On the other hand, technologies and business models evolve. A radical innovation that might make a business obsolete might enter the market seeminly overnight. However, the development of this innovation takes time . If an organization only starts exploring new pathways when the competition has already come up with something radically new, it is just too late; only if one has big savings and cash flow one might recover. Of course, it is also possible to play the catch-up game, and sometimes that is needed. Having sharp innovation capabilities helps to make this process smoother. But of course it is much more fun to be the first one to come up with a radical idea – to capitalise on the changing business landscape and come up with your own ides, instead of “just copying” it. It boost employee motivation and company’s image and value.
What makes an organisation innovative?
Innovation is the outcome of the way in which people work. From how they foster new ideas, to how they develop and sell them in the market. Being able to effectively deploy the skills required for innovation work is to have innovation capabilities.
It is the capability to deploy skills and techniques related to two modes of working: Exploration and Exploitation. Exploration is about vision; being to able to identify and investigate more radical ideas. Exploitation is related to the capacity to optimise, and do incremental changes. These ideas and changes can be related to product design, production process or business model, for example.
What is specific about these modes?
There are many dimensions within both of these modes, from how we face them psychologically to how we work with them practically. Those are the focus of my current work; identifying and developing the many skills and tools for exploration and exploitation of ideas. More importantly, learning how to implement them into projects; making the skills and tools the platform for future innovation.
Especially established organisations already have a strong focus on exploitation. It is often a more focused way of working that builds on employee know-how. The goal is optimise. Often, the work focuses too much on finding the right solution as quickly as possible. It skips the real function of the solution and the exploration of options; either because of lack of time or working style. Sometimes this approach works; other times, it requires re-doing and creates more work that is a burden for the individual and the organization.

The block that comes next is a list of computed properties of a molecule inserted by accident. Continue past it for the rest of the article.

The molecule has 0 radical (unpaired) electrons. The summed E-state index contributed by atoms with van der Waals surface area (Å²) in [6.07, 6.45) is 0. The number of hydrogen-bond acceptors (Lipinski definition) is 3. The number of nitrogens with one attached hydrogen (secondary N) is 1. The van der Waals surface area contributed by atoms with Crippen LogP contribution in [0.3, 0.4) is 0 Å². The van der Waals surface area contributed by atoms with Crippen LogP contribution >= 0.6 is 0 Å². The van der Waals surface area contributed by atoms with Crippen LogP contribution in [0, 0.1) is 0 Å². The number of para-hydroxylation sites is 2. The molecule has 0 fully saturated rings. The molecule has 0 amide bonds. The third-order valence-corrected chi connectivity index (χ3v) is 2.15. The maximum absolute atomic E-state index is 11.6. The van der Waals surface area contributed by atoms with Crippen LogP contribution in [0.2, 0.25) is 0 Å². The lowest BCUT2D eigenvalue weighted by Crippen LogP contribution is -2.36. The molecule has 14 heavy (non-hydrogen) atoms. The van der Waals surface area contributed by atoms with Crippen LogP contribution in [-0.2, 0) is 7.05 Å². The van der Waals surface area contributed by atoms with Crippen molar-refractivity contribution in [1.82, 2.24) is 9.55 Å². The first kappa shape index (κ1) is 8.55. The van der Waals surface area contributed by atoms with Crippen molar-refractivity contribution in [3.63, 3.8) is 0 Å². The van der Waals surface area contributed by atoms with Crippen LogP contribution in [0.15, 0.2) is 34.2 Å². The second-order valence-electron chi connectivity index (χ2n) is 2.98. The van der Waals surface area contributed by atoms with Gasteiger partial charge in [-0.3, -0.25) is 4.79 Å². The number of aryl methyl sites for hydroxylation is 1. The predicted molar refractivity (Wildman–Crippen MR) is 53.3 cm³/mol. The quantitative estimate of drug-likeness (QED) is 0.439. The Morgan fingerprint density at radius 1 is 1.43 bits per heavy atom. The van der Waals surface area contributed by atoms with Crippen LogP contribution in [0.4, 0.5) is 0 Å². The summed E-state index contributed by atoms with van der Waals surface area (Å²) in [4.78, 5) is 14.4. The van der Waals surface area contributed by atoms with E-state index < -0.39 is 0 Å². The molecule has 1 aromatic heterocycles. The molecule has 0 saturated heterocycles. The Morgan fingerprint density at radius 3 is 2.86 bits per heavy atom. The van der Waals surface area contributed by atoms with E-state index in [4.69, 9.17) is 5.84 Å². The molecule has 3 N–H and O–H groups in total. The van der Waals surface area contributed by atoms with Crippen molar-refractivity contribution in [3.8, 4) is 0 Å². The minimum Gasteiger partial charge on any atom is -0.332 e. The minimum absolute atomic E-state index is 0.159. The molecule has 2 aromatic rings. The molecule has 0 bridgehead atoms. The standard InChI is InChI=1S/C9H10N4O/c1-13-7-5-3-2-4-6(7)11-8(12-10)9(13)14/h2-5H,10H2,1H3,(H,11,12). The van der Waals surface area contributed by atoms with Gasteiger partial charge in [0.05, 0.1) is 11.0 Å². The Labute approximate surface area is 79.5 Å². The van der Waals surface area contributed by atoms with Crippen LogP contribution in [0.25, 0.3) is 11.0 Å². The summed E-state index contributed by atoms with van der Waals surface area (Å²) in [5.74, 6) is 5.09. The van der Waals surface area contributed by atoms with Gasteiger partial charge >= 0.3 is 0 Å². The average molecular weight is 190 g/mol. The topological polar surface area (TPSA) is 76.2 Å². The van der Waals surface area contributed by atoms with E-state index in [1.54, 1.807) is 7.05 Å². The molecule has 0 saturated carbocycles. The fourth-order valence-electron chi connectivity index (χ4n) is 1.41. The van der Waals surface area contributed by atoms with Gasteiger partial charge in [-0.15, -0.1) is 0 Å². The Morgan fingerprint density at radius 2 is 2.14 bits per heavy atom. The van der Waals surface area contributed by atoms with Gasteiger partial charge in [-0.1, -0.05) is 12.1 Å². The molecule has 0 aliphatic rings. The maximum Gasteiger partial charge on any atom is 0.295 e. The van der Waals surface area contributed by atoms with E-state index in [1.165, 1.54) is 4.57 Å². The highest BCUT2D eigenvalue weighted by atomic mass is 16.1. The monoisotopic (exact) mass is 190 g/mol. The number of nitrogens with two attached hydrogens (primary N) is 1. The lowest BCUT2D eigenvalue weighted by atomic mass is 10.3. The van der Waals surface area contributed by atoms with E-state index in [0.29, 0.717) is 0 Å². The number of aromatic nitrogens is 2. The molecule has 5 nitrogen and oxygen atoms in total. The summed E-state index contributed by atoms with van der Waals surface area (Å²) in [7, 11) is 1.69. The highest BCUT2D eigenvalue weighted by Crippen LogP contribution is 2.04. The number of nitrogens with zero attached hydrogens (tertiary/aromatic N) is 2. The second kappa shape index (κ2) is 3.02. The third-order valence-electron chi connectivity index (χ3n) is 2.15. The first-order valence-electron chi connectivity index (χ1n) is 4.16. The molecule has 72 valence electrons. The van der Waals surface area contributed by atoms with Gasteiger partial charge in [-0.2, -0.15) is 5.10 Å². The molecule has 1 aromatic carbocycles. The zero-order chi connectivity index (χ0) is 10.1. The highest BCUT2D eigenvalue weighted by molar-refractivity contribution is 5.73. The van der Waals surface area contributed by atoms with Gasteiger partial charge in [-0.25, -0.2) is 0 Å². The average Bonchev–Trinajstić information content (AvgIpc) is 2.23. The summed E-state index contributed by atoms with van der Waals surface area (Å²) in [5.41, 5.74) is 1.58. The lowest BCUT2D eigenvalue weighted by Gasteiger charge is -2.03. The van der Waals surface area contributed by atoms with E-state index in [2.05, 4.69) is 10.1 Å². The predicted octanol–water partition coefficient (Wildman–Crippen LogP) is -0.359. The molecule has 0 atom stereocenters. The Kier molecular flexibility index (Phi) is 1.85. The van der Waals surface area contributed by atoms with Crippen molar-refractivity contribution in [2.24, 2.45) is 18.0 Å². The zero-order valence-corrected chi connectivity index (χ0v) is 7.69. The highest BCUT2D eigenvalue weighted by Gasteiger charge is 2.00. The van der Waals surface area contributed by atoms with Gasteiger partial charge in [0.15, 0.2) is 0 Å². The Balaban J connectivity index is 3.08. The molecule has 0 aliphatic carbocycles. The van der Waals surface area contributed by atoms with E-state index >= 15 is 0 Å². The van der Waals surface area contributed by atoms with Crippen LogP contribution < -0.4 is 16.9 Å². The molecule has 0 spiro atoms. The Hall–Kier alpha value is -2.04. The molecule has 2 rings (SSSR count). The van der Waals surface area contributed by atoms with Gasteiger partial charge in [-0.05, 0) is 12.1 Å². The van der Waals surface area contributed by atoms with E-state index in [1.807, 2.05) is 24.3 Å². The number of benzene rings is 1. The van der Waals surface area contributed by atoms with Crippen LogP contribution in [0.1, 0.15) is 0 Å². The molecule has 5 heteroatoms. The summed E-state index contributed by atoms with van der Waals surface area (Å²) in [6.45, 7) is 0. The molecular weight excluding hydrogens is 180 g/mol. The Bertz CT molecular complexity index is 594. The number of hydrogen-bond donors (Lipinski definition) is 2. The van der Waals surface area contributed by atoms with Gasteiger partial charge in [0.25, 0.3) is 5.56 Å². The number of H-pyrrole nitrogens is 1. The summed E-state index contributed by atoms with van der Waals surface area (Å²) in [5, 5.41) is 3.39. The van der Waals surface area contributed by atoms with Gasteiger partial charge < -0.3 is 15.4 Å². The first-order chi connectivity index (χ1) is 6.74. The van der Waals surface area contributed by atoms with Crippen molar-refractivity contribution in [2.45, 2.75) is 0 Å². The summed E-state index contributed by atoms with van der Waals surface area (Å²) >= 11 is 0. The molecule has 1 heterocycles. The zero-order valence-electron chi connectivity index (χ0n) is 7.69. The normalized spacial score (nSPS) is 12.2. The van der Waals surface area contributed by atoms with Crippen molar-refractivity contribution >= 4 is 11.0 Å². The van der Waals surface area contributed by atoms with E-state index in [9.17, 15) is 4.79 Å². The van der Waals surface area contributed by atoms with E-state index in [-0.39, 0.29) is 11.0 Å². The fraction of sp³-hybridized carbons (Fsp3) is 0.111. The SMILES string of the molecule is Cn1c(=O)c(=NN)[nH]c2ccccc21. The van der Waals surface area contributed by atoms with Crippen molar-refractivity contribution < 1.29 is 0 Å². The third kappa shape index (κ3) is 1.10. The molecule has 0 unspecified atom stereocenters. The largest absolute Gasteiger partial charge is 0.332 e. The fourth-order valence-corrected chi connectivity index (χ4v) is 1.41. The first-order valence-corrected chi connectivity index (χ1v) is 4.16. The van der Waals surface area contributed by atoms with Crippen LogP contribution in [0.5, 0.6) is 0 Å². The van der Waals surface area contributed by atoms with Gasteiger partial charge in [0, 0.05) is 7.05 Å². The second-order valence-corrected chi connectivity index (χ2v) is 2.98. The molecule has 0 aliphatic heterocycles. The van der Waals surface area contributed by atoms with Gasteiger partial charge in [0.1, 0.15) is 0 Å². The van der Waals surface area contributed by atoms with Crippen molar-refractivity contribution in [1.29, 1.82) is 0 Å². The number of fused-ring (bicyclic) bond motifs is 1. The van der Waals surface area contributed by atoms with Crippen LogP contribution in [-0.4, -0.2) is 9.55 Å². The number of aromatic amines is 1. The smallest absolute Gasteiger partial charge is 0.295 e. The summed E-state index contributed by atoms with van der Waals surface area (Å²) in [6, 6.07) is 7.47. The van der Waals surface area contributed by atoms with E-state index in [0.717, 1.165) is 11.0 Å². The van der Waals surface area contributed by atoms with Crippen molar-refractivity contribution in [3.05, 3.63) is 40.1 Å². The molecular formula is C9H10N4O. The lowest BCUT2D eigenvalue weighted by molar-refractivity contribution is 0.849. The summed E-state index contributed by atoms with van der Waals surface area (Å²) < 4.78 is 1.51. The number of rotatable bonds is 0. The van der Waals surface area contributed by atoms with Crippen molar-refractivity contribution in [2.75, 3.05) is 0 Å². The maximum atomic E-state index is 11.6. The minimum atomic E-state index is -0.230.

In term of exploration, criticism is a common challenge. We are often used to criticise and challenge each other’s ideas and perspectives. That is a great skill to have; however, solely focusing on shooting ideas down to see which one survives can kill motivation and pro- activeness; this kind of criticism keep people on the defensive, which blocks innovation climate, actions and mind-set.
This kind of critical thinking skill is utilized best when complemented by a capacity to collaborate and build upon each others ideas. In this way the critical thinking is used to really distill the essentials that an idea is made of and work with it, rather than just finding problems. It is used as a way to find the main value it builds upon, rather than to problematize.
How long does it take to see results from this kind of work?
A simple workshop with the right people can go very far! It can both build up skills and lead to practical outcomes.
Of course, practice makes perfect. A longer education program or research partnerships, for example, would allow for such an extended time and space to practice and reflect on these skills and methods.
Furthermore, the results are quickly visible because the work is done with real challenges brought up by the partner organization. Such practical approach allows for the results of the workshop to be immediately relevant and applicable.
- Andre Benaim Licentiate thesis: https://lup.lub.lu.se/search/publication/7370478
- MOVE: moveworkshop.com
- MINT: Measuring Innovation in teams: http://www.innovationmanagement.se/2011/10/10/measuring-for-innovation%E2%80%93a-guide-for-innovative-teams/
- Empowerment: http://issuu.com/xander/docs/learning_to_live_sustainably
- Learning for change: http://www.globalactionplan.com/l4c